Category Archives: Traditional

Approaching final stages

Painting "balaw" resin onto the lower hull of the paraw.

The above photograph shows Ray Concha  (24) painting “balaw”, a natural tree resin, on the paraw’s hull. Ray is the nephew of Bernardo and has been part of our team since May, he learned carpentry from his older brother and grew up with sailing small boats in Cagayancillo.

“I’ve known how to sail small boats since I was in grade five. Most people in Cagayancillo have some sailing knowledge. But even when I was a boy there were no more large traditional sailboats. I’m happy to see a big paraw like this and I’m enjoying the work  – I’m learning a lot.” Ray Concha

The paraw is approaching the final stages of construction. We aim to attach the masts and outriggers next week and launch the sail for the first time on January 31, during the new moon.

Inside the cabin, our new carpenter Jaime dela Cruz is working on beds for the guests made out of “ulandeg” wood, which has a beautifully patterned grain.

The construction site now has a resident otter (a short-clawed Asian otter).

Paraw Jan 2014-7570

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Traditional Pala’wan carving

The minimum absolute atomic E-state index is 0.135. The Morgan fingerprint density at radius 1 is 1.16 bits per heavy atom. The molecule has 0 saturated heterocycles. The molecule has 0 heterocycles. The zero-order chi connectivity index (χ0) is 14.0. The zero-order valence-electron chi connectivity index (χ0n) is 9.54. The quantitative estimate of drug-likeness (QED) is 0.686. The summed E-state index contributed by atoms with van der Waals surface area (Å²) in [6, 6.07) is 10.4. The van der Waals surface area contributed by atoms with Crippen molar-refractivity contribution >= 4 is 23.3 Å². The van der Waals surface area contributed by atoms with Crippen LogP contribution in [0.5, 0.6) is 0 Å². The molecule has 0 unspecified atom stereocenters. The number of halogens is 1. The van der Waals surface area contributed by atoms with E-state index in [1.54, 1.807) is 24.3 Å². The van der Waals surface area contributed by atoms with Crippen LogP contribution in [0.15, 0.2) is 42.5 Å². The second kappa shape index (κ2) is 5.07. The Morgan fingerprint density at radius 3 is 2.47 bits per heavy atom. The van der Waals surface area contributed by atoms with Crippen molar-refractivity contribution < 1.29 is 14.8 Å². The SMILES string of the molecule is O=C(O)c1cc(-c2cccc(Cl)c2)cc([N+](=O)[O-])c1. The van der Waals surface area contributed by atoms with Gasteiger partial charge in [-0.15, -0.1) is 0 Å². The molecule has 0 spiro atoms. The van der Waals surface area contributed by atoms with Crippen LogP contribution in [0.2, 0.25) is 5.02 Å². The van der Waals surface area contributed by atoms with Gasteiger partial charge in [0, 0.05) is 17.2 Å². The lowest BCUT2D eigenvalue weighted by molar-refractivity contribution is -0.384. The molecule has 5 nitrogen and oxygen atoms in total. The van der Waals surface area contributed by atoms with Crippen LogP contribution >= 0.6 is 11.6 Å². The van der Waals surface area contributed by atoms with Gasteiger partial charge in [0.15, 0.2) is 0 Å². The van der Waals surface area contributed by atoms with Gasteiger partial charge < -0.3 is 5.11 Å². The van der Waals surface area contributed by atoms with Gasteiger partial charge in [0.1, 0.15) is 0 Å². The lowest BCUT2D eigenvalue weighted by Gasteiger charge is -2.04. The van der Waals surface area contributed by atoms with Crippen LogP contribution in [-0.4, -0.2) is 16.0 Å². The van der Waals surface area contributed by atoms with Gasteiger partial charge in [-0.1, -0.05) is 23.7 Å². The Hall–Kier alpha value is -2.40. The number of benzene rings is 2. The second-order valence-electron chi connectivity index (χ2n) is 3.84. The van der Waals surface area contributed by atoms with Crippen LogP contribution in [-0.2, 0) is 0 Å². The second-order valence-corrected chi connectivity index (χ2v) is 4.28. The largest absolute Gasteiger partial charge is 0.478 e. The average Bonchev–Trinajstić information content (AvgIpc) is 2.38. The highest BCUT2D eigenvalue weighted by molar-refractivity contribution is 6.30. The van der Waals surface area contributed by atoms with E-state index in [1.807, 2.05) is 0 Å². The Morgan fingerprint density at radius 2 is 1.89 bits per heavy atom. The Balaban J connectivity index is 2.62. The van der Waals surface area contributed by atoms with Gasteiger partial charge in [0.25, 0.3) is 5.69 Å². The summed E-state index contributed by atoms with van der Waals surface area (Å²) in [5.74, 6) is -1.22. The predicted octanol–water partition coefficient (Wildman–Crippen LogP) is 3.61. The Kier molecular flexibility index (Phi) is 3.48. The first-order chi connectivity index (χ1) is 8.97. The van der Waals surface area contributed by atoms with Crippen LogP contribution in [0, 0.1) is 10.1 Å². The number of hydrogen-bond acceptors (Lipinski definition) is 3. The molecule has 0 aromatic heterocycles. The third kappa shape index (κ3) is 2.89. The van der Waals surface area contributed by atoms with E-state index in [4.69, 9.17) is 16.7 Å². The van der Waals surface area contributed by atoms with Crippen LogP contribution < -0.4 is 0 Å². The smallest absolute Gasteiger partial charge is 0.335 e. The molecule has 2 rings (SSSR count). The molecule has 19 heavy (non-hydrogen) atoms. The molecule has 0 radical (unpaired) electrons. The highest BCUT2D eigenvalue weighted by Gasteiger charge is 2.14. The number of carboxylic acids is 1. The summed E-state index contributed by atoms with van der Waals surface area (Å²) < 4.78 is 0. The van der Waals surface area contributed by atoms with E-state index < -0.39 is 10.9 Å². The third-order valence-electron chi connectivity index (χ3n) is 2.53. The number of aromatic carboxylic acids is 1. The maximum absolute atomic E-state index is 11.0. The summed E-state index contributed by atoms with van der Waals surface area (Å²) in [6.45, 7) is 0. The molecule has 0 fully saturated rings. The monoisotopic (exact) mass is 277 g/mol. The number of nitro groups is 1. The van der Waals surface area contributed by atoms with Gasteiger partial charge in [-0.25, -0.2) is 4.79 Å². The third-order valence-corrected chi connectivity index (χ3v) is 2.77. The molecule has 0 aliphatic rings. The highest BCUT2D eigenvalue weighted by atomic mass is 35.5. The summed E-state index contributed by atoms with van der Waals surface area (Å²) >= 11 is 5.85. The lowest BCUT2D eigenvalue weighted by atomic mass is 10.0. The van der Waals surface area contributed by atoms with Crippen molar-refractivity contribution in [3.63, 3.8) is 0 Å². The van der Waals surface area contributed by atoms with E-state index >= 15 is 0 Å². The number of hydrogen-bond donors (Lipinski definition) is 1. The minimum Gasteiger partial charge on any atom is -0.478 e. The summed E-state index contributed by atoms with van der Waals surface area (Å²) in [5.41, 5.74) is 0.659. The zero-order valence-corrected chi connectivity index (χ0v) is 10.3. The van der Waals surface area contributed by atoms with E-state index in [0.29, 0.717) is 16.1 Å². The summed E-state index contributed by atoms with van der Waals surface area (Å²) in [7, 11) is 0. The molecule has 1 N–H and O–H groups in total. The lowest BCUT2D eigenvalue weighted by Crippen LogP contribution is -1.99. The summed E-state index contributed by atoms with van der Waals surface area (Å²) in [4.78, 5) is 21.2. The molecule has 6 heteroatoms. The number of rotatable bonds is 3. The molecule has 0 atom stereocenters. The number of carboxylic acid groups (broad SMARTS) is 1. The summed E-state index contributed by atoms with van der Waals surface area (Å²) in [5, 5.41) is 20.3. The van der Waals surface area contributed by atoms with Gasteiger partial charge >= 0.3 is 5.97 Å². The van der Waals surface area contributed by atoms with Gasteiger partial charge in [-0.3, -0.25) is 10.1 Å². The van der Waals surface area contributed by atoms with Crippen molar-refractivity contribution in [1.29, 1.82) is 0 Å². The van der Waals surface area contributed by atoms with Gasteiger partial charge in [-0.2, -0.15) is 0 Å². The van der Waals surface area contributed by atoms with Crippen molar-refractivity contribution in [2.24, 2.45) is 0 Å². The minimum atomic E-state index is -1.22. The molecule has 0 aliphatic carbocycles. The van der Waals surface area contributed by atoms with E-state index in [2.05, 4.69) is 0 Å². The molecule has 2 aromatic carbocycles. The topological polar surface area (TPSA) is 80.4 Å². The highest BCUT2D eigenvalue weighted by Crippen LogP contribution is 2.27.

Simpio and Oten, Pala'wan CarversFor the past ten days, two master carvers from the Pala’wan tribe have been working on the paraw, decorating the boat with their distinctive designs and surat, traditional lettering.

Simpio, 35, and his nephew Oten, 25, are from Española in southern Palawan. Both incredibly hardworking, supporting young families, they travelled to Maoyon to add their traditional designs to the paraw.  “We are used to working until 1am and starting again at 5am,” says Oten. Upon hearing this Gener gave them head-torches to make their work easier.

Simpio has been carving since he was nineteen years old. He learned from his uncle, also a master wood carver.

“The tradition of wood carving is in our family, it’s in our blood,” he says.

They come from a family with a rich traditional and ritual life. Their designs include images of Palawan wildlife such as turtles, rays and fish.

“We want to preserve the traditional carving techniques of our ancestors,” says Oten. “Sometimes I invent a new pattern but usually I follow the designs of uncle Simpio, as he is my teacher.”

According to archaeologists studying the Tabon Cave in the municipality of Quezon, Pala’wan culture can be traced back 50,000 years and they are among the first people known to have inhabited Southeast Asia.

Paraw-5126Their native script, or surat, as they call it is one of only three pre-hispanic scripts still in use in the Philippines today. The lettering on the paraw’s stern (pictured above) reads “Balatik“, “Orion” in English.

Although Pala’wan culture remains rich and vibrant, it is under threat. Learn more about the Pala’wan tribe from Survival International

Download an article on Pala’wan ancient script from Discovery Channel Magazine.

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Portrait of Mindoro

Jaime Maltos, Senior Boat Builder

Jaime Maltos, Senior Boat Builder